I don't know about you, but in my life I seem to recall hearing numerous times that all sorts of information cannot be given to me "for privacy reasons".
Whether it be information about our household digital television account, or my child's ear infection medication, or a text message, say, sent by a Prime Minister to a highly prominent sportsman or blogger, "privacy" is often the reason trotted out for stonewalling.
1 NEWS Columnist Dita DeBoni
Source: 1 NEWS
Sometimes it's legitimate. Goodness knows what might happen if a complete stranger paid my household bills for me, or felt inclined to impersonate me at the chemist.
It now seems as though certain institutions are more than happy to hand over incredibly personal financial information"
And do we really need to know that the Prime Minister and prominent All Blacks are in cahoots over the new flag design?
Some might say yes, but I reckon I could have figured that out by the sheer number of photographs we're subjected to day after day featuring them gazing adoringly into each other's eyes.
It seems the main reason a journalist – or even a citizen – is denied 'official' information much of the time is either that releasing it is going to unleash a torrent of (metaphorical) excrement, or getting the information you’re after would be a pain in the posterior for the person being asked for it.
The exception to this is if the police are asking.
It now seems as though certain institutions are more than happy to hand over incredibly personal financial and other information if the plod request it, even if they've skipped the part where they're supposed to get the proper legal documentation to do so.
Some institutions actually wait for a formal, legitimate request before complying with police fishing expeditions.
Others, notably Westpac Bank, do not.
Nicky Hagar speaks at book launch.
Source: 1 NEWS
We know this because it emerged this week that Westpac handed over 10 months of data from three of author Nicky Hager’s accounts when police were investigating the hacking of Cameron Slater's blog and social media accounts at the end of 2014, willingly complying with detectives who simply explained it was part of their investigation into ‘criminal offending’.
There is nothing whatsoever to suggest the criminal offending they were investigating was anything to do with Nicky Hager.
Hager began the investigation as a 'suspect' but became simply a 'witness'; he is not accused of stealing anything.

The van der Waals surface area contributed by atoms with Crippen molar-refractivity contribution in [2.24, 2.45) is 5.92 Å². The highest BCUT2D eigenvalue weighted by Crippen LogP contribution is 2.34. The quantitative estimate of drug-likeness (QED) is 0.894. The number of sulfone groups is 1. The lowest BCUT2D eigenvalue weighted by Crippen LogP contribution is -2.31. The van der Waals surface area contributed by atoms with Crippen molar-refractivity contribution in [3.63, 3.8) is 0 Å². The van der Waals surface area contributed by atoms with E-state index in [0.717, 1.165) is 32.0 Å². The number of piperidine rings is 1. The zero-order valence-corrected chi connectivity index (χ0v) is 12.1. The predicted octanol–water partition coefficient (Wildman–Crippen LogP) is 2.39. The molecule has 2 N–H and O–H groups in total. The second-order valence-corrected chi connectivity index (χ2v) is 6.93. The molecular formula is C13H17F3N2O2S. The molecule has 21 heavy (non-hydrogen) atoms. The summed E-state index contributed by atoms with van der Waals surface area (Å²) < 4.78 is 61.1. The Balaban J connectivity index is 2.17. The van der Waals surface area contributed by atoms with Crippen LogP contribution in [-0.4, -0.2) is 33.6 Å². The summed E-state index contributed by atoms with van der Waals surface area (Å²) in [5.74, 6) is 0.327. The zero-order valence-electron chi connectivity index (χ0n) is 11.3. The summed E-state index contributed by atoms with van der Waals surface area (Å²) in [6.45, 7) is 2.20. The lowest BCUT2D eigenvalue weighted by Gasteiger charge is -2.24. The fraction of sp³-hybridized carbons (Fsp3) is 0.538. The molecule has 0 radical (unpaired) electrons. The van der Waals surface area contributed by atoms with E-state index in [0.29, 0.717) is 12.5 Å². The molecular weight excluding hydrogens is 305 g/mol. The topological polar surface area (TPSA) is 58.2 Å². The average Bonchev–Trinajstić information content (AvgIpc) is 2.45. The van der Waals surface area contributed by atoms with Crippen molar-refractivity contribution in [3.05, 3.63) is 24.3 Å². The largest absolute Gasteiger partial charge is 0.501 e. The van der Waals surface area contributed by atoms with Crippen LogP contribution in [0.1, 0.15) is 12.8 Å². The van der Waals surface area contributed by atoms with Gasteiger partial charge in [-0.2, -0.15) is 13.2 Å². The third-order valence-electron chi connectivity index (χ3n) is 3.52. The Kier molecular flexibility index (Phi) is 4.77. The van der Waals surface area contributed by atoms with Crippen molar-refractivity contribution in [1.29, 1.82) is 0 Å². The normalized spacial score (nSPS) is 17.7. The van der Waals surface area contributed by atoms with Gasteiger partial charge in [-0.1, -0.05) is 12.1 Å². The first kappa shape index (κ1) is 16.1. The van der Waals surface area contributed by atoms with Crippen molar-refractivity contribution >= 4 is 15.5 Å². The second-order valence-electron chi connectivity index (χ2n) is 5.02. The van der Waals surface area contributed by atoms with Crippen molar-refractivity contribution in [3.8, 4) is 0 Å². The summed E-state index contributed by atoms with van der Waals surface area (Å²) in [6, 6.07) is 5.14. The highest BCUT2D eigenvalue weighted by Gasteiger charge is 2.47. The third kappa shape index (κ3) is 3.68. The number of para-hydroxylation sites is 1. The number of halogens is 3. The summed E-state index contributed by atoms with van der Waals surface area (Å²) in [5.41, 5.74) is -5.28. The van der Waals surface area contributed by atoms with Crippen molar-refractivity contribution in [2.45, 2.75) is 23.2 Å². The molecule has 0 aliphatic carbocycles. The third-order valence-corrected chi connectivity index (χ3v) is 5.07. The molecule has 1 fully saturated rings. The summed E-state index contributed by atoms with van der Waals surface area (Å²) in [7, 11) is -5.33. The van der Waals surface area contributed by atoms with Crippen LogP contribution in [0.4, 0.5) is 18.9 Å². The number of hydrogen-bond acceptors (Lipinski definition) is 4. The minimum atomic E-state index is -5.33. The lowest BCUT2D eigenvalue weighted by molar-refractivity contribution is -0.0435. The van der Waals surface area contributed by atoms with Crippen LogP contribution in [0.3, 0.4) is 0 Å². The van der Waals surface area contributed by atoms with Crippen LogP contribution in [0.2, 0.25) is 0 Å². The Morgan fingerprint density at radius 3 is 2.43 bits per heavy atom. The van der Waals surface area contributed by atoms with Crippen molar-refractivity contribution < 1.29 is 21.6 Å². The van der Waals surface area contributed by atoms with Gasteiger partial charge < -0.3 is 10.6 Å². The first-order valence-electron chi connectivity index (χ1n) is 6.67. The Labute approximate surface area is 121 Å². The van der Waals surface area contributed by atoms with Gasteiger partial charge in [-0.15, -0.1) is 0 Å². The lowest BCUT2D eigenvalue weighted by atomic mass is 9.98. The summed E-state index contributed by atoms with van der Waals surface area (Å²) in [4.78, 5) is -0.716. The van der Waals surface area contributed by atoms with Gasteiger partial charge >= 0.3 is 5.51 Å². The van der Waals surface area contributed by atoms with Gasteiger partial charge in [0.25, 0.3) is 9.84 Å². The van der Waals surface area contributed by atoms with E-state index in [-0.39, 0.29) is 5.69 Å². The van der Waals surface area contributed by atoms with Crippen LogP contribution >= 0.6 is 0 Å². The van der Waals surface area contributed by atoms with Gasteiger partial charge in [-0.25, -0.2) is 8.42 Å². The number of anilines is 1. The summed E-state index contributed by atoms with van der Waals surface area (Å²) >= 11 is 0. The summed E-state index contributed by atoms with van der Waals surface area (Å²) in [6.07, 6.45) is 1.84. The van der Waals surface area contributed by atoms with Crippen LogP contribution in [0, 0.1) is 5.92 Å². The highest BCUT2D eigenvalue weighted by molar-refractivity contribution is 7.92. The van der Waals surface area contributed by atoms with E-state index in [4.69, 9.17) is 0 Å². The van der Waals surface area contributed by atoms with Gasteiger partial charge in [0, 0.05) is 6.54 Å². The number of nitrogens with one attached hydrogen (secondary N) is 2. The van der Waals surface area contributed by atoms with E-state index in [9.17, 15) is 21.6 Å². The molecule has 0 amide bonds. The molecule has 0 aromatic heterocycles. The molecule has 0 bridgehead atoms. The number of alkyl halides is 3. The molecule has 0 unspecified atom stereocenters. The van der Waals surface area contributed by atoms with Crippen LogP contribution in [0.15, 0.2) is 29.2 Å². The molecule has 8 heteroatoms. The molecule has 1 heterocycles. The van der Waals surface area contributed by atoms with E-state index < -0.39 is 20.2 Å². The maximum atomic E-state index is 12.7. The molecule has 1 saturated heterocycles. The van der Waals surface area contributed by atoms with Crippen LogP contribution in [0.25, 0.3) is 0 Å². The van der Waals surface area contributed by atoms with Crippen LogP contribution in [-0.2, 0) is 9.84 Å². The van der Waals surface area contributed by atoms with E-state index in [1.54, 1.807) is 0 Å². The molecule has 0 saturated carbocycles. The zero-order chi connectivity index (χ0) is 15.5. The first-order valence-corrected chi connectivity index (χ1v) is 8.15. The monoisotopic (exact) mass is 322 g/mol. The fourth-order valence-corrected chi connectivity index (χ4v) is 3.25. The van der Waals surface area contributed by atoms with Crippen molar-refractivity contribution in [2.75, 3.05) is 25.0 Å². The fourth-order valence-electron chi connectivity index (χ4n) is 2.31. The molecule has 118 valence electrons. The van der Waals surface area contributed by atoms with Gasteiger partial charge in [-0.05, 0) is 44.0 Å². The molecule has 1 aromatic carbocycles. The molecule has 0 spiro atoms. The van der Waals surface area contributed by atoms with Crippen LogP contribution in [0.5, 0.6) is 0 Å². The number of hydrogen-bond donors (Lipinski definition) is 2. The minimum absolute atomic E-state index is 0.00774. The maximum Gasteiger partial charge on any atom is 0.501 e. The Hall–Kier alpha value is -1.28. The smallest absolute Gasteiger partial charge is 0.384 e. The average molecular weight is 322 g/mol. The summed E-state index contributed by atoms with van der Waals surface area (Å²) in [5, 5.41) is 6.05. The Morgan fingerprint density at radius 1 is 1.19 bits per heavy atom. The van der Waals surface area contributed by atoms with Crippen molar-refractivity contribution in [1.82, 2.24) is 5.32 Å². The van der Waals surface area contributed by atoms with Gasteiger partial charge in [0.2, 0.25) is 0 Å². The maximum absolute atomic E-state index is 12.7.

You may think Nicky Hager deserved the treatment he's had. You may not agree with him in general."
He did what good journalists do on a daily basis – was given information on nefarious wrong-doing that he believed the public needed to know. Then he published it.
He's been treated extraordinarily for a witness in such a case – had his house raided for ten hours, had personal files uplifted, been wire-tapped, had his records requested from as many as 20 different companies and sources, and been vilified by the government.
But whether you like Nicky Hager or not, whether you agree with what he set out to do or not, there is something rotten about the way the police acted in the case – and something profoundly out of order about the way Westpac Bank rolled over and gave away Hager's bank records and other personal information on the strength of an unsupported request by police, without even telling their client they were doing so – which is also something they are required to do.
Privacy increasingly seems to be only your right if you are on the 'right' side."
It now emerges Nicky Hager has complained to the Privacy Commissioner about what's happened and also wants a 'full and frank' disclosure from Westpac.
It will be more than anyone else has had. Westpac say they won’t comment on what they do with customer information because it's an 'internal policy'.
Again, you may think Nicky Hager deserved the treatment he's had. You may not agree with him in general.
But remember that whatever treatment’s been handed out to him can be handed out to anyone with the ‘wrong’ connections, the ‘wrong’ information, and the ‘wrong’ intentions.
Privacy increasingly seems to be only your right if you are on the 'right' side.